In today’s new issue of JCB, Sugiyama et al. reveal that the matrix metalloprotease MT1 regulates cancer cell invasion by cleaving the receptor tyrosine kinase EphA2. The cleavage, and subsequent internalization of EphA2 initiates a Rho-dependent signaling pathway that prompts cells to roundup and detach from their neighbors, promoting their ability to disseminate from tumors as individual cells instead of invading as a cell collective. More here.
Morais da Silva et al. reveal that the spindle checkpoint protein Bub3 suppresses tumor development independently of its role in chromosome segregation. Fly cells lacking Bub3 hyperproliferate and form tumors as long as they’re prevented from undergoing apoptosis. But cells in which Bub3 is merely displaced from kinetochores – inhibiting the spindle assembly checkpoint and inducing chromosome mis-segregation – don’t form tumors. As explained here, this suggests that cytoplasmic Bub3 has an additional function that limits cell proliferation.
Upadhyay et al. describe how a protein called Sanpodo regulates the fate of fly sensory organ precursor cells. Sanpodo boosts Notch signaling in some precursor cells by binding to the γ-secretase complex that cleaves and activates the Notch receptor. In other progenitors, however, Sanpodo suppresses Notch signaling by removing the receptor from the plasma membrane. You can learn more in this week’s In Focus.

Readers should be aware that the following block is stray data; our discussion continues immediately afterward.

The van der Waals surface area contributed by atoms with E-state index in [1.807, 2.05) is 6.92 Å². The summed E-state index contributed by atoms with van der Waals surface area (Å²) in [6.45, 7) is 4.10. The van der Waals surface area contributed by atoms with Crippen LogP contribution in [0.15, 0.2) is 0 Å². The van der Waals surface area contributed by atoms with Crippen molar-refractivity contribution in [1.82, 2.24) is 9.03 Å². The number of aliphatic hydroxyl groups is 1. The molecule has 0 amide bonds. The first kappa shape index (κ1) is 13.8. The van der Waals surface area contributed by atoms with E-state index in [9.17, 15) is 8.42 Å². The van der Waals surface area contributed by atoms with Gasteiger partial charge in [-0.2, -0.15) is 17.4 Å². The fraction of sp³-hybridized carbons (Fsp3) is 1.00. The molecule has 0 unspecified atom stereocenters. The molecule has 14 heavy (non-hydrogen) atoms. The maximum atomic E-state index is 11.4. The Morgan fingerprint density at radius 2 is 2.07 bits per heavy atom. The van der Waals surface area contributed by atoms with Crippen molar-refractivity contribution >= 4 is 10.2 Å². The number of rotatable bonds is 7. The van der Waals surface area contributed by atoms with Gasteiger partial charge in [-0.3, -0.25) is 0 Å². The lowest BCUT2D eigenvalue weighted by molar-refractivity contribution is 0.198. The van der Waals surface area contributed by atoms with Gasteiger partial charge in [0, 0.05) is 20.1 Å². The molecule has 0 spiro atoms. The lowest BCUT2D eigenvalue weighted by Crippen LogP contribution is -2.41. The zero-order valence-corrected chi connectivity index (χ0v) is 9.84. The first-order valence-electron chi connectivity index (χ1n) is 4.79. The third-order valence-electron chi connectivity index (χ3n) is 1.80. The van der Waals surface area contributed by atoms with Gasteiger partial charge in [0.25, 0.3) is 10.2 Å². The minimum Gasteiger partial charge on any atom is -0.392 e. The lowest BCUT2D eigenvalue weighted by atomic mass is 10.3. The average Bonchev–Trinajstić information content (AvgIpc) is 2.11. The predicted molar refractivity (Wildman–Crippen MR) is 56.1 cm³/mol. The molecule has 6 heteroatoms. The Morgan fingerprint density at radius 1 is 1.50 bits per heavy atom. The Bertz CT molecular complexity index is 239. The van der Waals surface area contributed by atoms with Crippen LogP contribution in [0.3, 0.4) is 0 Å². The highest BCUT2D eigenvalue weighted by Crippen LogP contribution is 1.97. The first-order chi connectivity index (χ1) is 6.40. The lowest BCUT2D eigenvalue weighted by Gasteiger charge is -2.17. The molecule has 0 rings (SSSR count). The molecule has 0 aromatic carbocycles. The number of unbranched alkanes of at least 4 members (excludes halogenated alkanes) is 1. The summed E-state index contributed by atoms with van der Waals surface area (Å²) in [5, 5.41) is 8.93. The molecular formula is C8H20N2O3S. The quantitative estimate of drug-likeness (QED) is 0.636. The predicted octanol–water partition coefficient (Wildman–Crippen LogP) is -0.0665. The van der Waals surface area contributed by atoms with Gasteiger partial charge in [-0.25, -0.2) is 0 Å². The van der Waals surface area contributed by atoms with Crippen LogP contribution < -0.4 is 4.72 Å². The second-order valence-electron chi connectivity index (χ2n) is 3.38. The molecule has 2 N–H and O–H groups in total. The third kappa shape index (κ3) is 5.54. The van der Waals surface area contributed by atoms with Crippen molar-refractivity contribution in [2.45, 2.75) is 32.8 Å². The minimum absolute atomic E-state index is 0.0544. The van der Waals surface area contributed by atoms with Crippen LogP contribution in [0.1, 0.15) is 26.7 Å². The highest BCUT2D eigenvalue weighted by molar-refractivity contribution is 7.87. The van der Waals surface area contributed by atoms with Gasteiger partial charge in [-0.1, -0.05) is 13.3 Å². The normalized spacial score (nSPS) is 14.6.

Elsewhere, Zhong et al. reveal how an excess of replication forks can slow the rate of DNA synthesis, whereas reduced replication origin firing leads to faster rates of replication. As explained in this summary, this suggests that individual forks compete for essential replication factors and nucleotides. And Bergoglio et al. describe how DNA polymerase η helps replicate problematic regions of the genome, thereby preventing chromosomal rearrangements that can drive tumorigenesis. You can learn more about this paper by listening to this month’s biobytes podcast, which features an interview with the study’s senior author Jean-Sébastien Hoffmann. You can also hear Julie Donaldson discuss her lab’s recent paper (Maldonado-Báez et al.) describing how cells rapidly sort and recycle membrane proteins internalized by clathrin-independent endocytosis.
That’s all for today, but you can find the full list of today’s new papers by visiting our table of contents here.
Cover image of a Drosophila pupa expressing a GFP fusion protein in its peripheral nervous system © 2013 Upadhyay et al.